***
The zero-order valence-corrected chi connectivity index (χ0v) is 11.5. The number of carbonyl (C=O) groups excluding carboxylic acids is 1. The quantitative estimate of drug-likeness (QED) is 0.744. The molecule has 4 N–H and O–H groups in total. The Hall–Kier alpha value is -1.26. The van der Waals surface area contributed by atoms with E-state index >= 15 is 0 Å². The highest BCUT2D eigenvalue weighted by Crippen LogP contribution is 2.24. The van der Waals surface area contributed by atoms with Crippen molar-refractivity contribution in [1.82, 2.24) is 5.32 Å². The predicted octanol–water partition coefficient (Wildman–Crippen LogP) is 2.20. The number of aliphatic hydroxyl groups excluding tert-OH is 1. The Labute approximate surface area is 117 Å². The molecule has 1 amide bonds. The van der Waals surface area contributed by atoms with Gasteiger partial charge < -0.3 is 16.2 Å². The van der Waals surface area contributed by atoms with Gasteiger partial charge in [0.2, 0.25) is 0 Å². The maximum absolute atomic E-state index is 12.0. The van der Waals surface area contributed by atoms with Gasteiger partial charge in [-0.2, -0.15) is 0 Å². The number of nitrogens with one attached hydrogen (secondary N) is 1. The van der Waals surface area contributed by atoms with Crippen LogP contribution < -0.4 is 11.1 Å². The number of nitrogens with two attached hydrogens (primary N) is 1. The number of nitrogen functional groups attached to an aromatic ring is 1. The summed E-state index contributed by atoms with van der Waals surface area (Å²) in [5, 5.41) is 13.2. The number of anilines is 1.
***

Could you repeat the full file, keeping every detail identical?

The zero-order valence-corrected chi connectivity index (χ0v) is 11.5. The number of carbonyl (C=O) groups excluding carboxylic acids is 1. The quantitative estimate of drug-likeness (QED) is 0.744. The molecule has 4 N–H and O–H groups in total. The Hall–Kier alpha value is -1.26. The van der Waals surface area contributed by atoms with E-state index >= 15 is 0 Å². The highest BCUT2D eigenvalue weighted by Crippen LogP contribution is 2.24. The van der Waals surface area contributed by atoms with Crippen molar-refractivity contribution in [1.82, 2.24) is 5.32 Å². The predicted octanol–water partition coefficient (Wildman–Crippen LogP) is 2.20. The number of aliphatic hydroxyl groups excluding tert-OH is 1. The Labute approximate surface area is 117 Å². The molecule has 1 amide bonds. The van der Waals surface area contributed by atoms with Gasteiger partial charge < -0.3 is 16.2 Å². The van der Waals surface area contributed by atoms with Gasteiger partial charge in [0.2, 0.25) is 0 Å². The maximum absolute atomic E-state index is 12.0. The van der Waals surface area contributed by atoms with Gasteiger partial charge in [-0.2, -0.15) is 0 Å². The number of nitrogens with one attached hydrogen (secondary N) is 1. The van der Waals surface area contributed by atoms with Crippen LogP contribution < -0.4 is 11.1 Å². The number of nitrogens with two attached hydrogens (primary N) is 1. The number of nitrogen functional groups attached to an aromatic ring is 1. The summed E-state index contributed by atoms with van der Waals surface area (Å²) in [5, 5.41) is 13.2. The number of anilines is 1.